On Motherhood and the Burdens We Place Upon Ourselves

I read two posts last week that had been linked so many times by so many friends I thought I was probably the only person on the planet to have not read them. They were both on motherhood. One was a humorous rant. The other was supposed to be uplifting and encouraging and supporting for women in the season of life I currently inhabit.

The “rant” contained the following quote:

I want to tell people to SHUT UP sometimes when they mention how their kid is 2 grades ahead in math. SO WHAT. BRAGGART. My kid is behind in math. I could care less about them getting into Harvard. As for standardized testing – hate it. And Latin – why?

I laughed out loud. I don’t home school and I happen to see value in teaching Latin, but the sentiment resonated with me. I feel that pressure. I feel the burden to be the perfect stay at home mother, and to be involved in every activity and be personally discipling younger women. I feel guilty for not wanting another baby after my snickerdoodle, and guilty for being pregnant with my snickerdoodle when I am surrounded with women who would LOVE to have one or two children in their family. I feel guilty when I tell my children that I can’t read to them because I have to clean up the house, and guilty when I do read to them and let the housework stay undone. I feel the pressure. I heard Tonya’s words in my gut. I was encouraged, and my burden was lightened for a moment and I gained some perspective.

The second article was cited by numerous friends as being uplifting, encouraging and instructive. I began to read it with eager anticipation of being encouraged in my pursuit to be the mother the Lord would have me be. I was predisposed to agree with her premise, and was open to hear what she had to offer in the way of advice. Unfortunately, I stopped reading half way through the article, because the weight of expectation and the pressure of perfection was beginning to make me feel like climbing under a rock and declaring myself unfit as a mother.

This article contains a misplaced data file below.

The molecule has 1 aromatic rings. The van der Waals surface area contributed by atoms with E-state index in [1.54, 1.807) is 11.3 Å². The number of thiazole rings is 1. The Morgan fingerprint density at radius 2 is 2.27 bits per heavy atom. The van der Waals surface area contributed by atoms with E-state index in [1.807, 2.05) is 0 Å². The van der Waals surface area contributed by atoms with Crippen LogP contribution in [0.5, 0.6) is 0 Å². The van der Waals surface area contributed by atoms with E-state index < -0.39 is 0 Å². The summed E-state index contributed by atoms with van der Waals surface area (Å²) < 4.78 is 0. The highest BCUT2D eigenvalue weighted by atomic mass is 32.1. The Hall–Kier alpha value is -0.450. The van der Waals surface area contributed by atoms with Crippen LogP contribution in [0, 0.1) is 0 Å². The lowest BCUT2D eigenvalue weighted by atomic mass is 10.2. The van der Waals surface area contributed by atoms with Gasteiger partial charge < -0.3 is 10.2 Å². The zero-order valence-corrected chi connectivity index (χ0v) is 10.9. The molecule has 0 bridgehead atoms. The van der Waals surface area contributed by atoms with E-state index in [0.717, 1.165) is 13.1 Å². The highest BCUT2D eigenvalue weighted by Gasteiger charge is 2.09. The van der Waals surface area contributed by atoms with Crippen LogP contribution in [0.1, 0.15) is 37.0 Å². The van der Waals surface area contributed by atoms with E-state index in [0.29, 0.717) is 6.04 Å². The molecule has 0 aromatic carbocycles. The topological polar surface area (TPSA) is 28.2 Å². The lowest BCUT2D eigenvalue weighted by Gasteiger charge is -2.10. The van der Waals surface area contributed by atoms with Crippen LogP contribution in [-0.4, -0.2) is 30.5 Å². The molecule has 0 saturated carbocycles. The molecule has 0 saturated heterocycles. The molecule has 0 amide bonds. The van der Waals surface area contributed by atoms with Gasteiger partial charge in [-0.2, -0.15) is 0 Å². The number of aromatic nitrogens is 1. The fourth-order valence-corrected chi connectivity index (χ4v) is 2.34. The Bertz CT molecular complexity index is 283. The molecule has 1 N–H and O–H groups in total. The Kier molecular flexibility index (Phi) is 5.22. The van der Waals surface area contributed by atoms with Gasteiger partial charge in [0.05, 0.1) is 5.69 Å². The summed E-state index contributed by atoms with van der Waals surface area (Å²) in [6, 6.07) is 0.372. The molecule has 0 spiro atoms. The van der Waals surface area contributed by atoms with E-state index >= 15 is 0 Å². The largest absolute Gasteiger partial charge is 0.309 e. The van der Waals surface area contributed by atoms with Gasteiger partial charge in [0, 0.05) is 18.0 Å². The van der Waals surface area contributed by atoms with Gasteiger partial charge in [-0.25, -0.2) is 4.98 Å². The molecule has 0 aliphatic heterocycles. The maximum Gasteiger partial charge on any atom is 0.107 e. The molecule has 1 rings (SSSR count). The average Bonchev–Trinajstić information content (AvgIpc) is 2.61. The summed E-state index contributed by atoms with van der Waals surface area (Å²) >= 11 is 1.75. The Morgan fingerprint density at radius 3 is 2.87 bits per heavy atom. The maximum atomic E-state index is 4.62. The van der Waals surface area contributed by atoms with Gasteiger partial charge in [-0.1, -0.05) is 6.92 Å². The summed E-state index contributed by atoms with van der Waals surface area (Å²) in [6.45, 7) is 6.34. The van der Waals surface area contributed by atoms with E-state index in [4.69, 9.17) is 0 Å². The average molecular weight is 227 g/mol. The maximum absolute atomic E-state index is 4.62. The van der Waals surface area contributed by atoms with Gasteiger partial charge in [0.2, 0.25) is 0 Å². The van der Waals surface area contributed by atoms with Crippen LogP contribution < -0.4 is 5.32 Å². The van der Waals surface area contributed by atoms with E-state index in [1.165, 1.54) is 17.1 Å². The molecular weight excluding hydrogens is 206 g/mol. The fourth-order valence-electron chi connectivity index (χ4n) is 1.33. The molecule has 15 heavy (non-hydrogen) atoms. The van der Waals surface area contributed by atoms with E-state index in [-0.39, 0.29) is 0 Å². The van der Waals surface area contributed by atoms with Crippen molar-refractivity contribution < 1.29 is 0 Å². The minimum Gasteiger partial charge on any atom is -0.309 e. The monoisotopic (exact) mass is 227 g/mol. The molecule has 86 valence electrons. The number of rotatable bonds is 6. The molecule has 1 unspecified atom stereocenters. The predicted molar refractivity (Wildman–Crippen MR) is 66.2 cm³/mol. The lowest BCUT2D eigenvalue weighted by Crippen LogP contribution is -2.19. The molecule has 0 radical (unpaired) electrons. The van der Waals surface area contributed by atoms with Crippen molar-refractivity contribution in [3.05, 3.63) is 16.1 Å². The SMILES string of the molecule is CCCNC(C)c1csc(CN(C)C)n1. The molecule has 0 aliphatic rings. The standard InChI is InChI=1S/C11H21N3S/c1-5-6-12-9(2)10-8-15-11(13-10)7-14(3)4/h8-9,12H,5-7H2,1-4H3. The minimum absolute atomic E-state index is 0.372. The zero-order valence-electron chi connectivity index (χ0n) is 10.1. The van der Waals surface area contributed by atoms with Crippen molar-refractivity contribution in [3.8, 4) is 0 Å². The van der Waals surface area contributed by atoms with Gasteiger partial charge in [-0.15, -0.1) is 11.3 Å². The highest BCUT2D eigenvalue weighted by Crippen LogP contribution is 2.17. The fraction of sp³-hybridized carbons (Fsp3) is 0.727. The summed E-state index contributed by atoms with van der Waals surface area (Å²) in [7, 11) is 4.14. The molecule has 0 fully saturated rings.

This quote was the final straw:

When babies are touched and loved and sung to and talked to and have regular routines and regular, healthy diets, they are much more happy all the time and responsive to instruction. However, when a child has not received these basic needs, the only means of a child letting his parents know he is not happy or comfortable with his life is to whine or cry. When I am around generally healthy children whose needs have been met, it is obvious because they seem more content with life. All children are immature and will misbehave, and pages and pages could be written about the subject, but these are just a few of my thoughts.

It settled like a lead weight around my heart and stayed there for almost a week. When my three and a half year old, who has lately developed a serious case of “whine-itis” would whine, I would hear these words. When my son would cry for apparently no reason I would hear these words. When they weren’t obedient or “responsive to instruction” I would hear these words echoing like condemnation in my heart. “I’m not loving them enough. I’m not singing, and talking and hugging enough. I don’t have enough routine, I’m not feeding them well, I’m not . . . ”

This morning I just had to preach the gospel to myself. I had to realize that (a) I am sinful and (b) my children are sinful and (c) I can’t live up to the expectations of anyone else. I have to be faithful to those things directly commanded in scripture.

I had to tell Jesus that I’m not a perfect mother, and I had to admit that I had let this other woman become an idol in my life: I was trying to parent to please HER and all the others like her. I had to tell Jesus that I know I am incapable of parenting my children perfectly, and I had to tell Him that I know my children are incapable of love and obedience and I had to ask Him to make us in His image. Finally, I had to ask him to change my heart, from wanting a smooth day, to desiring to see my children grow in grace and in the knowledge of Jesus. I asked him to make me more concerned with their spiritual development than their developmental milestones; more concerned with their eternal state than their intelligence and achievement.

After all of that, I went back and reread Tonya’s post and laughed and thanked the Lord for humor.


About Coralie